by Madeline Bailey

Last week, NPR featured the story of Raymond Towler, a 52-year-old man who was released from prison on May 4th after spending nearly 30 years behind bars for a crime he did not commit.  After being sentenced to life imprisonment in 1981, Towler waited faithfully for justice. Thanks to the Ohio Innocence Project and their work to obtain DNA testing, he was finally proven innocent –29 years too late.

This story is tragically familiar, and brings to light many shortcomings of the United States criminal justice system.  Some factors that lead to wrongful convictions include eyewitness misidentification, improper forensic science, bad lawyering, and dependence on false statements from people with an incentive to testify.

The Innocence Project states that the implementation of DNA testing prior to conviction has resulted in the proven innocence of tens of thousands of prime suspects since 1989, and that 254 wrongfully convicted people have been exonerated since this same year.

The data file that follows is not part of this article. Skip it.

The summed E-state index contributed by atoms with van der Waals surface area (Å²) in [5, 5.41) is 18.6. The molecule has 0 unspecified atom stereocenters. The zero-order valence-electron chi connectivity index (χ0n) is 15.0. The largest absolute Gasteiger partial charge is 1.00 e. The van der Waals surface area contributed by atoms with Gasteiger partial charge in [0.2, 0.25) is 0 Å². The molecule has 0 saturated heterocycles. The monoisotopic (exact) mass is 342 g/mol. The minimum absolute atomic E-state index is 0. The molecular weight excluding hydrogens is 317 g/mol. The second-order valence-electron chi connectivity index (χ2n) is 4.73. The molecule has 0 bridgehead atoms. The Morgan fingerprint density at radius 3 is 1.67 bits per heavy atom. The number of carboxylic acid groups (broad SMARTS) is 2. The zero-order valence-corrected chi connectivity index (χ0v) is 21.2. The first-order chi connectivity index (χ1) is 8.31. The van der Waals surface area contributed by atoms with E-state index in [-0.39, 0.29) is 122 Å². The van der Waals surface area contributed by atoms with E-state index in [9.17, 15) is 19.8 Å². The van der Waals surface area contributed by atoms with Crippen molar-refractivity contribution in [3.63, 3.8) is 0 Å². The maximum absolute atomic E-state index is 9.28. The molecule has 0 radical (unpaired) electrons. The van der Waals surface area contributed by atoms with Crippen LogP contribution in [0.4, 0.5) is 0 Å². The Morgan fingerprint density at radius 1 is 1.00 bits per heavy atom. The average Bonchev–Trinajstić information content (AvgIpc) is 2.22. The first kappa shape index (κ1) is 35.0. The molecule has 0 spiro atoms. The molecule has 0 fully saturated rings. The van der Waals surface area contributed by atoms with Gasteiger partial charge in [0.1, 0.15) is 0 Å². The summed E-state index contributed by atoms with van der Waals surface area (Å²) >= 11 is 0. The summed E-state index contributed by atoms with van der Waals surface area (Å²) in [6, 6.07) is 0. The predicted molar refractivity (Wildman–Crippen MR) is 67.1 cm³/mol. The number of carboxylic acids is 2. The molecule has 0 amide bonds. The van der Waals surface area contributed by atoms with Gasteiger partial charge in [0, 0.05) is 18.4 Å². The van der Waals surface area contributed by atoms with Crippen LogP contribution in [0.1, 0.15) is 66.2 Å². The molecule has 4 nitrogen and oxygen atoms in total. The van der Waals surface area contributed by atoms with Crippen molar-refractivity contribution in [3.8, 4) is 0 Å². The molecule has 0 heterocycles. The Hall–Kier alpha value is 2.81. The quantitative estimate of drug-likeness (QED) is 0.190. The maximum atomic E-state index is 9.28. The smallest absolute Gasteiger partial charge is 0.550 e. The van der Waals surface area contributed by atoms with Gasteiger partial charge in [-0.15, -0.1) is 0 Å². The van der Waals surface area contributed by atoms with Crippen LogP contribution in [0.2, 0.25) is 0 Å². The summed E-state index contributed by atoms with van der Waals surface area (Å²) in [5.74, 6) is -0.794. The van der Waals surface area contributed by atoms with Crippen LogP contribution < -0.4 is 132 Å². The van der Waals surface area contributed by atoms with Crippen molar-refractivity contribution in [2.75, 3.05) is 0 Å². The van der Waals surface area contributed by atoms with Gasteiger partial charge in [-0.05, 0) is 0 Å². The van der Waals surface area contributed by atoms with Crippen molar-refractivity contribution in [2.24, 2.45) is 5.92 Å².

The system of criminal “justice” in this country is in need of serious reform. The United States has the highest documented incarceration rate in the world. In 2008, one in every 31 adults was in jail/prison or on probation/parole.

Why is this nation so quick to dismiss its citizens?

And how can we pursue change?

Read more about Raymond Towler on NPR

The Ohio Innocence Project is a partner of the Innocence Network, a national affiliation of organizations dedicated to the reduction of injustice through the exoneration of the wrongfully incarcerated.

The Innocence Project, a co-founding member of the Innocence Network, offers concrete suggestions for beginning to fix the system.

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